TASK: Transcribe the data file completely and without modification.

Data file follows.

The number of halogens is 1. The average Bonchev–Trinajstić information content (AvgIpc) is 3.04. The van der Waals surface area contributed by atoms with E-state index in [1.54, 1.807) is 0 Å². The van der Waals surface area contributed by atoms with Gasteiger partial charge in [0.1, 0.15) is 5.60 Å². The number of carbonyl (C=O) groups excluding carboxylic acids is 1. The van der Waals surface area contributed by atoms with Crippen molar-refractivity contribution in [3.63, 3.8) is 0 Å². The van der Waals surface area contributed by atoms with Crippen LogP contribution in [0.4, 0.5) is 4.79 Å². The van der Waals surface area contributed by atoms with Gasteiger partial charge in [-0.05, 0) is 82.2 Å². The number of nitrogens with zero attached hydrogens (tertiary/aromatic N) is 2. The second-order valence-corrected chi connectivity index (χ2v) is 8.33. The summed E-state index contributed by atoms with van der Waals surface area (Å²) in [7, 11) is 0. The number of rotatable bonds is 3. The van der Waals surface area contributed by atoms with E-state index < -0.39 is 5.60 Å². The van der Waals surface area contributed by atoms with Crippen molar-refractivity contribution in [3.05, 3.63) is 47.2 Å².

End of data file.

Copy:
The number of halogens is 1. The average Bonchev–Trinajstić information content (AvgIpc) is 3.04. The van der Waals surface area contributed by atoms with E-state index in [1.54, 1.807) is 0 Å². The van der Waals surface area contributed by atoms with Gasteiger partial charge in [0.1, 0.15) is 5.60 Å². The number of carbonyl (C=O) groups excluding carboxylic acids is 1. The van der Waals surface area contributed by atoms with Crippen molar-refractivity contribution in [3.63, 3.8) is 0 Å². The van der Waals surface area contributed by atoms with Crippen LogP contribution in [0.4, 0.5) is 4.79 Å². The van der Waals surface area contributed by atoms with Gasteiger partial charge in [-0.05, 0) is 82.2 Å². The number of nitrogens with zero attached hydrogens (tertiary/aromatic N) is 2. The second-order valence-corrected chi connectivity index (χ2v) is 8.33. The summed E-state index contributed by atoms with van der Waals surface area (Å²) in [7, 11) is 0. The number of rotatable bonds is 3. The van der Waals surface area contributed by atoms with E-state index < -0.39 is 5.60 Å². The van der Waals surface area contributed by atoms with Crippen molar-refractivity contribution in [3.05, 3.63) is 47.2 Å².